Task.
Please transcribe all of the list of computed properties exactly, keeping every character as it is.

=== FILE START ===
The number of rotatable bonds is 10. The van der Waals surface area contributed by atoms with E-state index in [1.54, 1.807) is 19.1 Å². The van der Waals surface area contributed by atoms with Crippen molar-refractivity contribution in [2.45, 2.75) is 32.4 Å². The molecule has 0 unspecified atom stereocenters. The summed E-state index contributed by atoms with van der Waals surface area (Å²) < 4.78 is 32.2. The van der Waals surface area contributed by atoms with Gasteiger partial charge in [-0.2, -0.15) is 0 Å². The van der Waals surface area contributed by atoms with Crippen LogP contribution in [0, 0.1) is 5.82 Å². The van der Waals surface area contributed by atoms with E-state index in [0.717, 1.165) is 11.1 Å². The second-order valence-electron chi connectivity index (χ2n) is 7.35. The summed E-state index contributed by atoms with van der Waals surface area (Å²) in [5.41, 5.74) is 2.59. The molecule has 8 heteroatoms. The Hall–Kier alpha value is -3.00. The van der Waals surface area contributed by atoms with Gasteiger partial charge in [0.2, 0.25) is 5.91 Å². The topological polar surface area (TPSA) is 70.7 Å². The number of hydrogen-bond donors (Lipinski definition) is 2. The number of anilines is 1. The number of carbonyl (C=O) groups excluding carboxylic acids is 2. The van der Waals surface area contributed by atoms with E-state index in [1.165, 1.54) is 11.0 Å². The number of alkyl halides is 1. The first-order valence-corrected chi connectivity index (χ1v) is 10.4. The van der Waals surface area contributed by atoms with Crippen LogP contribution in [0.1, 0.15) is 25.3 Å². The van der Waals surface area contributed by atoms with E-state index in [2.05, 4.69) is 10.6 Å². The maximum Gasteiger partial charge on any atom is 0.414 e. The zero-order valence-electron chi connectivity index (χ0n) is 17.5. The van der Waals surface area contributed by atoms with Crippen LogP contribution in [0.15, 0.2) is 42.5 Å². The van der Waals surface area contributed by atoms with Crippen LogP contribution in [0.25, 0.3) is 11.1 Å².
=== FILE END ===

The number of rotatable bonds is 10. The van der Waals surface area contributed by atoms with E-state index in [1.54, 1.807) is 19.1 Å². The van der Waals surface area contributed by atoms with Crippen molar-refractivity contribution in [2.45, 2.75) is 32.4 Å². The molecule has 0 unspecified atom stereocenters. The summed E-state index contributed by atoms with van der Waals surface area (Å²) < 4.78 is 32.2. The van der Waals surface area contributed by atoms with Gasteiger partial charge in [-0.2, -0.15) is 0 Å². The van der Waals surface area contributed by atoms with Crippen LogP contribution in [0, 0.1) is 5.82 Å². The van der Waals surface area contributed by atoms with E-state index in [0.717, 1.165) is 11.1 Å². The second-order valence-electron chi connectivity index (χ2n) is 7.35. The summed E-state index contributed by atoms with van der Waals surface area (Å²) in [5.41, 5.74) is 2.59. The molecule has 8 heteroatoms. The Hall–Kier alpha value is -3.00. The van der Waals surface area contributed by atoms with Gasteiger partial charge in [0.2, 0.25) is 5.91 Å². The topological polar surface area (TPSA) is 70.7 Å². The number of hydrogen-bond donors (Lipinski definition) is 2. The number of anilines is 1. The number of carbonyl (C=O) groups excluding carboxylic acids is 2. The van der Waals surface area contributed by atoms with E-state index in [1.165, 1.54) is 11.0 Å². The number of alkyl halides is 1. The first-order valence-corrected chi connectivity index (χ1v) is 10.4. The van der Waals surface area contributed by atoms with Crippen LogP contribution in [0.1, 0.15) is 25.3 Å². The van der Waals surface area contributed by atoms with E-state index in [2.05, 4.69) is 10.6 Å². The maximum Gasteiger partial charge on any atom is 0.414 e. The zero-order valence-electron chi connectivity index (χ0n) is 17.5. The van der Waals surface area contributed by atoms with Crippen LogP contribution in [0.15, 0.2) is 42.5 Å². The van der Waals surface area contributed by atoms with Crippen LogP contribution in [0.25, 0.3) is 11.1 Å².